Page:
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Atmospheric deposition in the sea: is it manna from heaven?

26th September 2022

If you go to the coastline and look far away at the open sea, you will notice the beautiful scene of the sky and the sea to be connected. Even from the early days of our planet, the atmosphere and the oceans were in constant and close connection, exchanging gases and particles, and we can now say that their current form is mainly due to their 4-billion-year relationship.

We know that the deposition of atmospheric particles is an important source of macro-nutrients and micro-trace elements in the ocean. Especially in low-nutrient low-chlorophyll (LNLC) areas, such as the Eastern Mediterranean Sea, the deposition of aerosols stimulates primary and secondary productivity. It affects ecosystem function and diversity up to the copepod level. Those effects can be more significant when Saharan dust, rich in phosphorus and nitrogen, is deposited in the sea, after strong southern winds. However, in most current studies, these observations have been attributed solely to nutrient addition, as if the atmosphere contains only nutrients.

It is well known that aerosols also contain microbes that originated from the Earth’s surface. These microbes can travel globally via air currents and survive in the atmosphere, presenting metabolic activity and even replication. Eventually, airborne microbes return to the land surface or end up in the sea through the mechanisms of dry and (mainly) wet (precipitation of rain, snow, and hail) deposition. But we don’t know what is ‘happening’ to them upon their deposition into the ocean or how they could affect the marine ecosystem.

In May 2022, two Research Infrastructure Networks, an experimental one – AQUACOSM-plus, and an observational one – Jerico-S3, closely collaborated to study the effects of various atmospheric deposition scenarios on an ultra-oligotrophic marine ecosystem. To this end, scientists from Switzerland, France, Italy, Finland, Spain, Austria, Norway, and Argentina gathered at the mesocosm facility CretaCosmos of the Hellenic Centre for Marine Research (HCMR), located on the north coast of Crete, Greece. Due to its location, CretaCosmos is the only place in Europe where truly oligotrophic waters can be studied in a mesocosm facility, combined with excellent laboratory access.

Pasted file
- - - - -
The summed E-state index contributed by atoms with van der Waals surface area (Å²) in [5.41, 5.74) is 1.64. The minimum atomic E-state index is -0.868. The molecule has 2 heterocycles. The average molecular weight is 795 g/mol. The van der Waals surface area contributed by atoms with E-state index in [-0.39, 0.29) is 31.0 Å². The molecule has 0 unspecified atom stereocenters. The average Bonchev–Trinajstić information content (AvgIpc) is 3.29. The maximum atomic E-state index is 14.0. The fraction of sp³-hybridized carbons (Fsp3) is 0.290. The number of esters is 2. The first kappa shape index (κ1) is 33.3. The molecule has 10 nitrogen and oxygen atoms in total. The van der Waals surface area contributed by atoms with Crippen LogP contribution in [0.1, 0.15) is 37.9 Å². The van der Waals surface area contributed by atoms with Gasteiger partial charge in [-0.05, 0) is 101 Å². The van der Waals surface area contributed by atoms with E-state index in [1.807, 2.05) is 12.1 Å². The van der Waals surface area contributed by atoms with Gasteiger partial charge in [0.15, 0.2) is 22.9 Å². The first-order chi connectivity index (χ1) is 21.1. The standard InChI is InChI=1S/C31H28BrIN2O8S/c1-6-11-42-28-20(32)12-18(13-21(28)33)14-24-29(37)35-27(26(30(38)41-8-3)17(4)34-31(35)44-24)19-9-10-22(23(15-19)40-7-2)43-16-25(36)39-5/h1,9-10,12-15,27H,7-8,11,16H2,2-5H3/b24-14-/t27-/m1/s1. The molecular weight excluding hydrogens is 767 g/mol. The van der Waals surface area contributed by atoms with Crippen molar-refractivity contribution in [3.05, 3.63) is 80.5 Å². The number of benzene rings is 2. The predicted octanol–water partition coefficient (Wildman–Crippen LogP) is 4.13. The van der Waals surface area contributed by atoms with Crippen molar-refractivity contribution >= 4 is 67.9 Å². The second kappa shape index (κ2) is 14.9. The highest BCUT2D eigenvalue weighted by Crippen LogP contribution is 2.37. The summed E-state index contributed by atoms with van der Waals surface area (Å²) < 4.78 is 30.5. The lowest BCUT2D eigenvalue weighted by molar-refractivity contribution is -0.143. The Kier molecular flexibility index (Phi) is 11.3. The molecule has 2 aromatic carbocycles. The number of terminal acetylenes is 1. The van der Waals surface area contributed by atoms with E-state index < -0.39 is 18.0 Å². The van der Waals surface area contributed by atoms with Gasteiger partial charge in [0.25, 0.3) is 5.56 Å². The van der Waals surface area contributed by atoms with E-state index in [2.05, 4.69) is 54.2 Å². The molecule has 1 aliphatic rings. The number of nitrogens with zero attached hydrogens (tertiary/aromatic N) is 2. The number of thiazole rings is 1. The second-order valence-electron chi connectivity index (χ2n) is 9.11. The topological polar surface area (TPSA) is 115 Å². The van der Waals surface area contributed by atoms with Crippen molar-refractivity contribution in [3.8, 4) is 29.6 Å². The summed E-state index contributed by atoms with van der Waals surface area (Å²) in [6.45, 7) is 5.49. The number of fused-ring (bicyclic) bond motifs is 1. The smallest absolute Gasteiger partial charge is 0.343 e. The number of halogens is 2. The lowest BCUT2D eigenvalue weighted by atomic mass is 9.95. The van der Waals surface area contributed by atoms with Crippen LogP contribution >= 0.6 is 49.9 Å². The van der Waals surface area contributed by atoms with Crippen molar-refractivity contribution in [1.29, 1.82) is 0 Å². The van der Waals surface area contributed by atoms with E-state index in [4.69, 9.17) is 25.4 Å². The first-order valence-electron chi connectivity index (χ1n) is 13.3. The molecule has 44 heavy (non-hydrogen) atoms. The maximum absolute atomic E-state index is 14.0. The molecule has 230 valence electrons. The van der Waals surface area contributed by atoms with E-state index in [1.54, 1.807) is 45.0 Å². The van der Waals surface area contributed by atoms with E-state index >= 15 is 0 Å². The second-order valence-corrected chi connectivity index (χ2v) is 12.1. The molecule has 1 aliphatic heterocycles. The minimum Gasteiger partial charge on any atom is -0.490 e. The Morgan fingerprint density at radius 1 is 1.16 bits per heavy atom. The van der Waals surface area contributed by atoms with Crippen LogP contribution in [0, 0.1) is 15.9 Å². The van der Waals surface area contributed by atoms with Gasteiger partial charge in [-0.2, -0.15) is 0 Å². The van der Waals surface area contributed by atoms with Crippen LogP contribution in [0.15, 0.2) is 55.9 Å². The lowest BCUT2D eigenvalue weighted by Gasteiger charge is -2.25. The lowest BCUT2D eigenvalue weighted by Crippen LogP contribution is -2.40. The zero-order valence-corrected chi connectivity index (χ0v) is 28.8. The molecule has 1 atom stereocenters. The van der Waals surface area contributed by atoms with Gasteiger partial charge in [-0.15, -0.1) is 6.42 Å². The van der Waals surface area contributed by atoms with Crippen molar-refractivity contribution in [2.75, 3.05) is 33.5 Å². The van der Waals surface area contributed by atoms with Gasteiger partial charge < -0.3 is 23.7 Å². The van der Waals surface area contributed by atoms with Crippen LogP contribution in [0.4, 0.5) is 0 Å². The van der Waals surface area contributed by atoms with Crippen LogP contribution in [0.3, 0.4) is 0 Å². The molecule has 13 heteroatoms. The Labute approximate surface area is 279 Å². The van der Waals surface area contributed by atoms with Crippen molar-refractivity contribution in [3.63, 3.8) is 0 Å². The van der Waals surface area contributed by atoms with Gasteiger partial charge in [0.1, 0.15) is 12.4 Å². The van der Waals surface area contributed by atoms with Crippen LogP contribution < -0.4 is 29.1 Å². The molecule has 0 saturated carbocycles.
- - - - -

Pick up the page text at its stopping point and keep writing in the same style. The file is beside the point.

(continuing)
Water from the north coast of Crete was collected and distributed into 9 mesocosm bags of 3.5 m3 each. At the same time, aerosol collectors were installed by HCMR, the University of Crete-Greece, EPFL-Switzerland, and the University of Oslo-Norway in two locations. One Urban and one Rural site; the first one was placed at the centre of Heraklion city (a 180,000 inhabitants coastal city), the second one placed at a remote village of South-East Crete (100 people, at 700 m altitude surrounded by olive groves and pine forests). The aerosol samples collected from the above sites were inoculated inside the mesocosms directly, without any further processing, and they were considered ‘live’, i.e. containing viable microbes.

aerosol samplers rural site image

Figure 1. The installation of High-Vol and Coriolis aerosol samplers at the Rural Site (Orino Ierapetras, Crete, Greece). Credit: I. Magiopoulos.

In addition, Saharan dust was collected from the Heraklion centre, immediately after a major dust event which occurred two weeks prior to the experiment, and was used to examine and compare the effects of these two different types of aerosols on the marine environment.

During this 2 week experiment, the full microbial and plankton communities, from viruses to copepods, were studied. Scientists from the University of Vienna measured the viral production, a team from the University of Vigo focused on the primary and bacterial activity measurements, while the microplankton community was studied using both imaging flow cytometers, from the Mediterranean Institute of Oceanology, Marseille, and HCMR, and conventional microscopy. Finally, metagenomic analysis, with special emphasis on potential pathogens and antibiotic-resistant genes, was undertaken by MEG-IRSA in Verbania.

the mesocosm bags and in situ incubation for bacterial respiration

Figure 2. The mesocosm bags of the CretaCosmos facility and the in-situ incubation of glass bottles for the measurement of bacterial respiration. Credit: I. Magiopoulos

Two additional smaller experiments took place, one studying the chemical composition, biological content, and cloud-forming potential of the aerosol emitted from the mesocosms, while, in the second one, a series of in-situ marine sensors developed by the Jerico-S3 project and Chelsea Technologies Inc. were tested in the challenging ultra-oligotrophic environment of the Eastern Mediterranean.

in situ marine sensors from Jerico

Figure 3. Some of the in-situ marine sensors that were deployed by the Jerico-S3 project. Credit: I. Magiopoulos.

group photo of the team outdoors

Figure 4. The AEROSea experiment team. Credit: I. Magiopoulos.

For more information, please contact Iordanis Magiopoulos (iordanis@hcmr.gr).

Forschungsverbund Berlin e.V. - Leibniz-Institut für Gewässerökologie und Binnenfischerei
Müggelseedamm 301 and 310
12587 Berlin, Germany